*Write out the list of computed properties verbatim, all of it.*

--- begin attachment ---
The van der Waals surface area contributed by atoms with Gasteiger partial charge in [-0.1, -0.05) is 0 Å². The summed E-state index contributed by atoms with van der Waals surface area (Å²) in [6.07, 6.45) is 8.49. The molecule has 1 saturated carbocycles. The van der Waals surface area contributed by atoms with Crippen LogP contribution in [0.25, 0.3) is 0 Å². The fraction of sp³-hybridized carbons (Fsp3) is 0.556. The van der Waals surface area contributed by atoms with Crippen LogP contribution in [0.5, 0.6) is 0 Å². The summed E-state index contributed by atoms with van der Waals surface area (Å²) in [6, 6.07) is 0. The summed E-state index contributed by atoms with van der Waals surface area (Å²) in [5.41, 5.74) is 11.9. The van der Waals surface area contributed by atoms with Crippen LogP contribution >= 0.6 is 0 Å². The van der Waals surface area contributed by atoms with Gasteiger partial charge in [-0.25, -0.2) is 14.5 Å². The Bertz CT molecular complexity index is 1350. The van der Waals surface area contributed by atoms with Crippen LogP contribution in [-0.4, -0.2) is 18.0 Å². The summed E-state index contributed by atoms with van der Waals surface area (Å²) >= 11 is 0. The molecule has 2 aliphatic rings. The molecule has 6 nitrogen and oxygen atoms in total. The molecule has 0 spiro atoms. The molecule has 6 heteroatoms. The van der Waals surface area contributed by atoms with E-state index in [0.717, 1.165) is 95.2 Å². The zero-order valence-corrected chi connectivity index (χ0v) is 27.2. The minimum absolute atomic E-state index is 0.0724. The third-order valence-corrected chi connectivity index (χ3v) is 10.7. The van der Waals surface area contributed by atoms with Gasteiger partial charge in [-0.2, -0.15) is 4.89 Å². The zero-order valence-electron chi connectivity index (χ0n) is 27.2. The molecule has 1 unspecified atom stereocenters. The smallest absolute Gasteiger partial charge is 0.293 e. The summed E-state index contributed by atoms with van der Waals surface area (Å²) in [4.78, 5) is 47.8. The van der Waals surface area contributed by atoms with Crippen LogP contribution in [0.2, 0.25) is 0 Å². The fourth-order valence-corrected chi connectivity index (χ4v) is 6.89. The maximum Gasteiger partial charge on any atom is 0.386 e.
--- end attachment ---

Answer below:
The van der Waals surface area contributed by atoms with Gasteiger partial charge in [-0.1, -0.05) is 0 Å². The summed E-state index contributed by atoms with van der Waals surface area (Å²) in [6.07, 6.45) is 8.49. The molecule has 1 saturated carbocycles. The van der Waals surface area contributed by atoms with Crippen LogP contribution in [0.25, 0.3) is 0 Å². The fraction of sp³-hybridized carbons (Fsp3) is 0.556. The van der Waals surface area contributed by atoms with Crippen LogP contribution in [0.5, 0.6) is 0 Å². The summed E-state index contributed by atoms with van der Waals surface area (Å²) in [6, 6.07) is 0. The summed E-state index contributed by atoms with van der Waals surface area (Å²) in [5.41, 5.74) is 11.9. The van der Waals surface area contributed by atoms with Crippen LogP contribution >= 0.6 is 0 Å². The van der Waals surface area contributed by atoms with Gasteiger partial charge in [-0.25, -0.2) is 14.5 Å². The Bertz CT molecular complexity index is 1350. The van der Waals surface area contributed by atoms with Crippen LogP contribution in [-0.4, -0.2) is 18.0 Å². The summed E-state index contributed by atoms with van der Waals surface area (Å²) >= 11 is 0. The molecule has 2 aliphatic rings. The molecule has 6 nitrogen and oxygen atoms in total. The molecule has 0 spiro atoms. The molecule has 6 heteroatoms. The van der Waals surface area contributed by atoms with E-state index in [0.717, 1.165) is 95.2 Å². The zero-order valence-corrected chi connectivity index (χ0v) is 27.2. The minimum absolute atomic E-state index is 0.0724. The third-order valence-corrected chi connectivity index (χ3v) is 10.7. The van der Waals surface area contributed by atoms with Gasteiger partial charge in [-0.2, -0.15) is 4.89 Å². The zero-order valence-electron chi connectivity index (χ0n) is 27.2. The molecule has 1 unspecified atom stereocenters. The smallest absolute Gasteiger partial charge is 0.293 e. The summed E-state index contributed by atoms with van der Waals surface area (Å²) in [4.78, 5) is 47.8. The van der Waals surface area contributed by atoms with Crippen LogP contribution in [0.2, 0.25) is 0 Å². The fourth-order valence-corrected chi connectivity index (χ4v) is 6.89. The maximum Gasteiger partial charge on any atom is 0.386 e.